Saturday Sage: 10 Ways to Get Serious about Skylarking

Conventional wisdom says use time efficiently. But wisdom is unconventional sometimes. When efficiency excludes skylarking, it’s foolish. People say do everything you can to get the most done in the shortest amount of time. A sage knows wasting time is a virtue, not a sin.

Anyone who really wants to get more done needs to practice skylarking.  If you have too much to do, go skylarking.

Every firm needs a Goofing Off Officer. Image of a child blowing bubbles.

What is skylarking:

Skylarking is goofing off – outbursts of playfulness.

Skylarking was a term used to describe sailors leaping from mast to mast and sliding down, all just for fun.  And it was dangerous! 

Short-sighted officers on ships weren’t impressed with childlike play. They shouted, “Come down from there. Stop that nonsense! Get back to your chores. Stop goofing off.” They thought it was a complete waste of time and a distraction from responsibilities. But skylarking improved the sailor’s attitudes and the quality of their work.

Every firm needs a GOO – Goofing Off Officer.

Skylarking benefits:

The best use of time includes space for inspiration, creativity, and recreation. Playfulness increases productivity. Efficiency, in most organizations, trumps the idea of skylarking. But skylarking increases efficiency.

Geir Berthelsen, founder of the World Institute of Slowness, says, “A frantic morning is the beginning of a distracted day. Business leaders need to take time to forget about time, and that helps them to be creative when they arrive at work.”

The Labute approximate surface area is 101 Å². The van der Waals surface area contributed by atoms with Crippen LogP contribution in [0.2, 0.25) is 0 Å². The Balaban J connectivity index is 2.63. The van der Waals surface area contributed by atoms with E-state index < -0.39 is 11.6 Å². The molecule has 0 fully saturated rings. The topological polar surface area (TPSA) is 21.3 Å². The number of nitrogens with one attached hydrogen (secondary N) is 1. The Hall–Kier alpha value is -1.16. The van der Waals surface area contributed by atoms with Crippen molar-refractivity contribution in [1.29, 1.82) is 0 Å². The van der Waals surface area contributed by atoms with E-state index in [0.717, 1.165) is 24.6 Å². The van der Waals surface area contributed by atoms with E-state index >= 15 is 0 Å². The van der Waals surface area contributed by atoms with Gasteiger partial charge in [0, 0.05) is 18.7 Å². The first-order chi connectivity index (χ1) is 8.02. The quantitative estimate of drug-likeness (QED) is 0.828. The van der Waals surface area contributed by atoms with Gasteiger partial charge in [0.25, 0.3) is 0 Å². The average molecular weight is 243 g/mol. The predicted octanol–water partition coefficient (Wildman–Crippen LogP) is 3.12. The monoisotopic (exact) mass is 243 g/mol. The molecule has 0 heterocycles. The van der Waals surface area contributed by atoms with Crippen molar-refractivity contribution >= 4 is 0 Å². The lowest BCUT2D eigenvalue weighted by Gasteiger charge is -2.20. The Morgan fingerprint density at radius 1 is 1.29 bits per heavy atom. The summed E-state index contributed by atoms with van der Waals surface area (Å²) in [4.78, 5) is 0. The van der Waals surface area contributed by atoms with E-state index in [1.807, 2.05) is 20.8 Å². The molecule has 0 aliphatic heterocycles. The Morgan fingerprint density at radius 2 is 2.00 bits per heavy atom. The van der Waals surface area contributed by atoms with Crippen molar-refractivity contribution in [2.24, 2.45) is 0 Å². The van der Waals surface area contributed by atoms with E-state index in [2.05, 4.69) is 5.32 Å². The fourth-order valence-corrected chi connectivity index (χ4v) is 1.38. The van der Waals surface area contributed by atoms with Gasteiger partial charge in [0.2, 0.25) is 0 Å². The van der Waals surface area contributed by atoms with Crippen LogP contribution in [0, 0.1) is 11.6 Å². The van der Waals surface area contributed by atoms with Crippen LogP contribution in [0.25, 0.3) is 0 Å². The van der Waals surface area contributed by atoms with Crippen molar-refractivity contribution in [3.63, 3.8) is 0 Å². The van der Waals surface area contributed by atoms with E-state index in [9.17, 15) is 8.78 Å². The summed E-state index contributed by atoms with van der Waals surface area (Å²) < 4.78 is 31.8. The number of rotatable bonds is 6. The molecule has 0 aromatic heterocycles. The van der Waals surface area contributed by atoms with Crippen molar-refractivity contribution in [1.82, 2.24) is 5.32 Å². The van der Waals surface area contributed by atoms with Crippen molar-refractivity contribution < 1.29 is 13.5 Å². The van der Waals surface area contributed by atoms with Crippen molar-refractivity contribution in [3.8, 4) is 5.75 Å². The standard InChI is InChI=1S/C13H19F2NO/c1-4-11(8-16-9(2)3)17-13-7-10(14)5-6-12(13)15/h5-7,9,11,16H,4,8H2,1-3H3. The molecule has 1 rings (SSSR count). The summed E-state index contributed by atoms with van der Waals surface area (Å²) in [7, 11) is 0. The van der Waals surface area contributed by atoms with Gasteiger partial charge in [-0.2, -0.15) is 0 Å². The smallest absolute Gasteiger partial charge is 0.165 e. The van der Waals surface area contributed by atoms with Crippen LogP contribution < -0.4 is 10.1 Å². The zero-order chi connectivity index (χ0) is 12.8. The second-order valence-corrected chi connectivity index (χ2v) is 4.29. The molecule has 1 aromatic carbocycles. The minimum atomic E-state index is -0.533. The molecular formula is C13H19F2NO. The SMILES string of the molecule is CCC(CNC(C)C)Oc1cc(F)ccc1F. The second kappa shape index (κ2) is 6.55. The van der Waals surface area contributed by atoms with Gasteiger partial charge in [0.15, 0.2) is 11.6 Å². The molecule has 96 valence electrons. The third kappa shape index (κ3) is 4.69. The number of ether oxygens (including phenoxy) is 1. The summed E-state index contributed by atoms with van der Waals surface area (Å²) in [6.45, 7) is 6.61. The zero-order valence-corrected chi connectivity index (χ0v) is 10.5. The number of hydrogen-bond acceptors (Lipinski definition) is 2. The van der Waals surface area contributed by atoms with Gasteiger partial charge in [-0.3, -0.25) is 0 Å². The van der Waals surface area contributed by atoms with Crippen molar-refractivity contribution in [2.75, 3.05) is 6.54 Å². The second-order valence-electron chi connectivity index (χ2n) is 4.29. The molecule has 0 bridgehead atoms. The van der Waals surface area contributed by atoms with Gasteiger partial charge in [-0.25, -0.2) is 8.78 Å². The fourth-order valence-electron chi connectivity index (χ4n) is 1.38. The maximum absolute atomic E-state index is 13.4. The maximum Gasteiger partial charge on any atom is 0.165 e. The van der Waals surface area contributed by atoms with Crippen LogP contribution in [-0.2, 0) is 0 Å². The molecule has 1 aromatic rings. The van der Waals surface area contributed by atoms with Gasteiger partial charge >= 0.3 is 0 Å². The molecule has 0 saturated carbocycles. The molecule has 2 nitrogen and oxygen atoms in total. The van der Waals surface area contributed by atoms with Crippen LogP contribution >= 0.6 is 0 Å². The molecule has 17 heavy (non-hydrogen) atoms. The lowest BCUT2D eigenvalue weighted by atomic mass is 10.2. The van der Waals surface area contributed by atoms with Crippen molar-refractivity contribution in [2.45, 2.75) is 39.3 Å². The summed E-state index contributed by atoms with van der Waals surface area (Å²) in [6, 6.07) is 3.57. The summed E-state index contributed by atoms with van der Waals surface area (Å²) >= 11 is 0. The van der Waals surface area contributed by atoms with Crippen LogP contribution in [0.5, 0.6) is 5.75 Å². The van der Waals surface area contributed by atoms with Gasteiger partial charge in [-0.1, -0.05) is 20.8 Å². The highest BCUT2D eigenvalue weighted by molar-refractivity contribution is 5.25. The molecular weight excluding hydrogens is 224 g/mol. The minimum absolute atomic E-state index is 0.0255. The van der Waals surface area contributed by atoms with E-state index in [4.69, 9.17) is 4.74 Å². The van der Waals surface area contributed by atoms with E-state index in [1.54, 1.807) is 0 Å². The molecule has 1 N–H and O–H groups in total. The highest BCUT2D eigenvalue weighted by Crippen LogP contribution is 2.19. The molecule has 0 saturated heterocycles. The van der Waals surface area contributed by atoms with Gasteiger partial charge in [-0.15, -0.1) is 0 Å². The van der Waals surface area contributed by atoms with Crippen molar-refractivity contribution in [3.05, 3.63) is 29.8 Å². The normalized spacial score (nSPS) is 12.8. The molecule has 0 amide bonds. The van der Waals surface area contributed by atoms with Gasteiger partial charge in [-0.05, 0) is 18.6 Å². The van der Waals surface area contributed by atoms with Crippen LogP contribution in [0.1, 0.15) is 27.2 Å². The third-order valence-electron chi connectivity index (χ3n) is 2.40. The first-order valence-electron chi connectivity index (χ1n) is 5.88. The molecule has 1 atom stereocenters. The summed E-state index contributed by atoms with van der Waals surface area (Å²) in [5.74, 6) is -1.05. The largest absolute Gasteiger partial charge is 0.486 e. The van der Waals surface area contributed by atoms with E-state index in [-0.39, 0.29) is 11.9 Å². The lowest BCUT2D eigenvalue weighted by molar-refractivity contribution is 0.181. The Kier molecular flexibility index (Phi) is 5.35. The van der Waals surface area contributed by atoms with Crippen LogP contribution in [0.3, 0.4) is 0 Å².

“The fastest way to improve your life is to slow down.” Geir Berthelsen

The fastest way to improve your life is to slow down. Image of a turtle.

10 ways to get serious about skylarking:

#1. Put goofing off on your calendar.

If busy meant getting things done, to-do lists would be short. But the busier you are, the more you have to do.

#2. Do something playful every day.

#3. Develop an unhurried attitude.

Don’t run around doing things. Quickly reject what doesn’t matter by knowing your goals and values. Does this matter? How does this activity take me where I need to go? When you’re sure you’re doing what matters, forget the noise and have fun doing it.

Practice an unhurried life.

Allow time between meetings to walk slowly. “Be quick, but don’t hurry.” John Wooden

#4. Think privilege, not obligation.

#5. Remove clutter.

#6. Express a ridiculous thought.

#7. Be the first to try something new.

#8. Rebel against standard operating procedures. (Not if you run surgery.)

#9. Listen for wacky ideas and think ‘what if’.

#10. Ask people to make a list of ideas that won’t work and explore how they might work.

Skylarking self-reflection:

  1. How uncomfortable is a day off without a plan?
  2. Does saying that you enjoy goofing off embarrass you?
  3. How would your productivity change if you made time for skylarking?
  4. What relationship does goofing off have with the effective use of time?
  5. How will you benefit by skylarking?Get serious about goofing off.

You know fun people and grumps. Who do you want to hang with? Who do you aspire to become?

What if your concept of time had more inspiration and creativity and less efficiency?

What if life was more about play?

Still curious:

Saturday Sage: A Playful Life Is a Better Life

5 Performance Saboteurs You Can Solve Quickly

This post is a collaboration between Dan Rockwell and Stan Endicott.

Note: I relax my 300-word limit on weekends.